One of the gratifying moments of one’s life is to learn that somebody remembers you. Perhaps that is why we yearn to leave behind our footprints or our statues or streets named after us. Whether it matters to us after death is an open question; in our fear of the mercurial and insignificant nature of our lives, we hope there would be an afterlife, that we would be rewarded for the good deeds in the present life etc. I do not know whether Mahatma Gandhi would be swelling with pride that he has the most number of roads named after him. He surely would be ashamed of all those grotesque statues and statuettes, flung far and wide across the country.
One of the most embarrassing moments in life is when you are hailed across the street by your name and you give that dumb smile while he is asking so many personal questions and all the time you are racking your brain for a clue to his identity. And there is that hurt look on his face as he realizes you have failed to recognize him. To be forgotten is the cessation of existence.
In my late twenties, I worked in Ernakulam for about 3 - 4 years. It was the best time of my life. I didn’t have much money, but sufficient to keep me independent. I was young, unmarried and passionate – among other things, about Kathakali. Many were the days in the festival season that I would scooter off to some village or town to watch a Kathakali performance which would start around 2000 hrs and come to an end in the wee hours of the morning next day. There were monthly programmes at the Ernakulam Kathakali Club. I was obsessed with Kathakali. But the programme at the Club had its attractive fringe benefits.
The Kathakali club programme was a monthly social event for the aristocratic, old Menon families of the city. In the evening they would come, young and old – for the young women, it was a kind of debut day. Many were there, pretty young things, nose-in-the-air kind. One attracted me more than the rest. Not only she was quite a good-looking Menon, but there was this air of nonchalance about her, slightly tomboyish. But the bonus was that she was a Kathakali dancer, a member of the local women’s troupe. Now, this factor, for me, overshadowed the rest, and combined with the other bountiful assets, she became my primary objective of attending the programme.
I saw her on and off – at the Club, at some other Kathakali performance, waiting at the bus stop on her way to college – I discovered her house to be near my office and in the early mornings, would jog past her house up and down, though it was a good 3 kms away from my residence. Needless to say, I built up strong legs.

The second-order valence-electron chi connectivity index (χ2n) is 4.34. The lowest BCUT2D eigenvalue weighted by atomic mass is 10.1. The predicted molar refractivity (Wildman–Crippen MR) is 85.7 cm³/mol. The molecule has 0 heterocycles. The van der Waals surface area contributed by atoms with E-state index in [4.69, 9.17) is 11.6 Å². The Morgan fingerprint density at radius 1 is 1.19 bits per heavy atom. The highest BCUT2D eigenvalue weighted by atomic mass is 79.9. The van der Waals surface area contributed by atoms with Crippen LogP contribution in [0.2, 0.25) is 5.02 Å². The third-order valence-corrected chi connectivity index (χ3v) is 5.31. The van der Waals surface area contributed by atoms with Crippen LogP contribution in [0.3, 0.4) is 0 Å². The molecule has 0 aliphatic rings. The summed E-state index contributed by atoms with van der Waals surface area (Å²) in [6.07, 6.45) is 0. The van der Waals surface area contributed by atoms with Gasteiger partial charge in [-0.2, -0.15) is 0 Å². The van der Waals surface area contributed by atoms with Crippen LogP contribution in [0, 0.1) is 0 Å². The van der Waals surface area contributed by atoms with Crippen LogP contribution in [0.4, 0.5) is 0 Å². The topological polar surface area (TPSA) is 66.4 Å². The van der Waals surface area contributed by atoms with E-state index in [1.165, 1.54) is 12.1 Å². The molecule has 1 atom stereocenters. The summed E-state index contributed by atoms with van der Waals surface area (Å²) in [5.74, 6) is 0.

Our society – or rather her society was quite conservative those days. In all those three years I have never seen her looking my way, a smallest possible hint of acknowledgement of my interest, my existence. And for myself, having got scalded quite early in life in matters of the heart, couldn’t bring myself to ask her affection. It would have been impossible not to notice me, though. I wasn’t bad looking, muscular build – and there were other Menon girls giving me the occasional eye.
Years have passed. More than 20 years.
The other day, my AGM calls me. He was my colleague at Ernakulam; now a very senior officer. We shared the passion for Kathakali; I for the dance, and he for the music. We often used to attend the programmes together. AGM says – ‘ Balan, I have to tell you this. Yesterday my niece called me from Ernakulam. You remember Miss. X ? Of course you do. She was your ‘love interest’ back then, ha ha. Well, she is a friend of my niece, you see, and they were together when she called. Suddenly, she said – 'Chittappa, my friend X is with me, would you like to talk to her?' And then my niece tells her friend - ' It is my uncle, he is with Punjab National Bank, an old fan of yours'. She hands over the phone to her and I could hear her voice asking me - ' Hello, is it Balachandran?' !!!! The AGM giggles loudly. ' See, she remembers you, Balan!'. For an infinitesimal bit of a second, I went back 24 years, remembered the red blouse and silk skirt, bright big eyes, full lips and Dusshasana doing the Kalasam ( dance) in the light of the big Kathakali lamp... I heartily join my AGM in the laughter, he can't contain himself for another few minutes. ' Well, I had to, I had to tell you this, oh, oh, I haven't had such a good laugh for a long time', and all the while I could hear the strains of a tragic violin in the background.
I remembered Miss X, the first time I saw her near the Pallimukku Bus stand and thinking, 'Wow!'. Like in a fast forward run, images whizzed past in my mind....
Suddenly, I am aware of my shabby dress. My gray wisps of hair, bald head, the threateningly bulging paunch. I look around – 52 year old middle-aged man, a supervisor in a Bank, slogging it out for the last 29 years. There was a time when I too was young, considered handsome in a macho way and with some effort and good luck, a comfortable and presentable future ahead. Materially, I haven't achieved much, if one were to compare with my peers. But then, there are the lesser fortunate – I, at least, still dare to dream my dreams...
Outside, there is a break in the summer sky and it pours. Earth's thirst has been quenched, though only for a short while.
**************** Balachandran V, Trivandrum, 04.05.2009